Consequentialist or non-consequentialist. That is the question, and there is always a “cost” for doing, or not doing an ethical act. Under the consequential construct, decisions are made along the lines of sacrificing one life to save many other lives. Under consequential theories right and wrong actions are judged by consequences. Not unlike utilitarianism, the goal is essentially thought to be the greatest good for the greatest number of people. If the consequences can be justified in furtherance of one mean or another, then it may be okay if there is some form of moral or ethical sacrifice involved. The consequential theorist can live with that as long as the means are justified (Lecture 2015). Under non-consequential theory, right or wrong actions are judged based upon their intrinsic properties, and not the consequences or outcomes. This speaks more to the notion of libertarianism and the notion that people are free to do what they wish as long as they allow others to enjoy similar freedoms (Suzumura 2001). Not unlike the utilitarian model presented with the consequentialist argument above, non-consequentialist theories also deal with actions and rules (Uhlmann 2013).
The real difference however, is that moral principles are applied by individuals in accordance with the unique circumstance and consequences arising out of a particular situation. In the non-consequentialist realm, the rules determine whether certain acts or actions are right or wrong, in and of themselves, as opposed to the resulting consequences (Krasemann 2008). And thus, from a moral framework, as long as the actions in and of themselves are alright, or at least can be justified, the consequences or outcomes really do not carry that much weight or effect. After all, the primary aim is for man to do what he chooses, as long as he respects the rights of others to do the same. To some this may seem, selfish, but in effect, it is actually somewhat “selfless” as it presupposes that everyone else has the right to do what they themselves choose.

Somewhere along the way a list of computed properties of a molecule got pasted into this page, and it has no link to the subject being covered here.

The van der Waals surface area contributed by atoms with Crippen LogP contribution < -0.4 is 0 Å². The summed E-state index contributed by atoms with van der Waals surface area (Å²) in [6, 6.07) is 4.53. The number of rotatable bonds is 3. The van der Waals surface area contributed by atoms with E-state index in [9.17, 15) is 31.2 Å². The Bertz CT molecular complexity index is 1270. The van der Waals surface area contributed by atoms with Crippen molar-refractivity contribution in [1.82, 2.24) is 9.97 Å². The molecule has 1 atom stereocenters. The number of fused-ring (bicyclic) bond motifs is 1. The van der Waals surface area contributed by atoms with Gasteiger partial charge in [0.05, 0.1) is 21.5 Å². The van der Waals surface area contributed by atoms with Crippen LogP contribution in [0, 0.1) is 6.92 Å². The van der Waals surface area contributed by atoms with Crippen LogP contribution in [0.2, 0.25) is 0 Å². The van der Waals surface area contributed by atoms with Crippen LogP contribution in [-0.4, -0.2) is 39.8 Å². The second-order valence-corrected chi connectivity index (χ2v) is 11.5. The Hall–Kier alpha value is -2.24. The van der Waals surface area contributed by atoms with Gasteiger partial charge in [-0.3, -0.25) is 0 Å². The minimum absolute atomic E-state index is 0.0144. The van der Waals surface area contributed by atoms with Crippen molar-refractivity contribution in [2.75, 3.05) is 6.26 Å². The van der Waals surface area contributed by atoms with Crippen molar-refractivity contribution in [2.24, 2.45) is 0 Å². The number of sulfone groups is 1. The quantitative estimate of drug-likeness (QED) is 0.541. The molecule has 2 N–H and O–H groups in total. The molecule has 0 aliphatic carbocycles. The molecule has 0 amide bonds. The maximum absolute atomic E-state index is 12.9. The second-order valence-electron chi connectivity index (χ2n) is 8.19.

Let to our own devices however, it may make for better order and societal benefit, to embrace the consequentialist view, since it tends to lend a bit of consciousness to the decision making process—in essence, that invisible ‘policeman’ or ‘gatekeeper’ at one’s elbow, whispering in our ear to first consider the consequences of out actions.

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    References
  • “Ethics W2 Lecture.” Venue, City, Date Conducted, Class Lecture.
    Krasemann, Jacques P. and Thiroux, Keith W. Ethics: Theory and Practice, 10th Edition. Pearson Learning Solutions, 2008-12-08.
  • Suzumura, K., Xu, Y. “Characterizations of Consequentialism and Non- consequentialism.” (2001) Journal of Economic Theory.
  • Uhlmann, E., Zhu, L., Tannebaum, D. “When it takes a bad person to do the right thing.” (Feb. 2013) Cognition, Vol. 126(2): 326-334